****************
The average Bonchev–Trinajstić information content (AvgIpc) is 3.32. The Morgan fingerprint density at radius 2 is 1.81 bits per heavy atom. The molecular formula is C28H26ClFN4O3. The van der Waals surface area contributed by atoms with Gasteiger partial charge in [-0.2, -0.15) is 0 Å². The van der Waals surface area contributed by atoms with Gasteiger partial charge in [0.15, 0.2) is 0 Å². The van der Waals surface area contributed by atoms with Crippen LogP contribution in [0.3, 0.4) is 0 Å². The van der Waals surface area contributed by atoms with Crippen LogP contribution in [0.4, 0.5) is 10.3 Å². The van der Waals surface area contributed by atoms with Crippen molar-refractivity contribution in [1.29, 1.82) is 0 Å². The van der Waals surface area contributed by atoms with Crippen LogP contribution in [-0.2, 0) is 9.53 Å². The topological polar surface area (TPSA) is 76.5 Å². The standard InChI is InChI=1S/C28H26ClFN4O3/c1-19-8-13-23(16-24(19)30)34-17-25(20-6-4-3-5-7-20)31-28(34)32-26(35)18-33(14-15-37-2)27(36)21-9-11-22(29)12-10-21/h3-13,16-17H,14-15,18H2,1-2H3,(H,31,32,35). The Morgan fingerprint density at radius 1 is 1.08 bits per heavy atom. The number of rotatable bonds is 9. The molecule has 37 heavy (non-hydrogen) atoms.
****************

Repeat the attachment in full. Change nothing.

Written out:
The average Bonchev–Trinajstić information content (AvgIpc) is 3.32. The Morgan fingerprint density at radius 2 is 1.81 bits per heavy atom. The molecular formula is C28H26ClFN4O3. The van der Waals surface area contributed by atoms with Gasteiger partial charge in [-0.2, -0.15) is 0 Å². The van der Waals surface area contributed by atoms with Gasteiger partial charge in [0.15, 0.2) is 0 Å². The van der Waals surface area contributed by atoms with Crippen LogP contribution in [0.3, 0.4) is 0 Å². The van der Waals surface area contributed by atoms with Crippen LogP contribution in [0.4, 0.5) is 10.3 Å². The van der Waals surface area contributed by atoms with Crippen molar-refractivity contribution in [1.29, 1.82) is 0 Å². The van der Waals surface area contributed by atoms with Crippen LogP contribution in [-0.2, 0) is 9.53 Å². The topological polar surface area (TPSA) is 76.5 Å². The standard InChI is InChI=1S/C28H26ClFN4O3/c1-19-8-13-23(16-24(19)30)34-17-25(20-6-4-3-5-7-20)31-28(34)32-26(35)18-33(14-15-37-2)27(36)21-9-11-22(29)12-10-21/h3-13,16-17H,14-15,18H2,1-2H3,(H,31,32,35). The Morgan fingerprint density at radius 1 is 1.08 bits per heavy atom. The number of rotatable bonds is 9. The molecule has 37 heavy (non-hydrogen) atoms.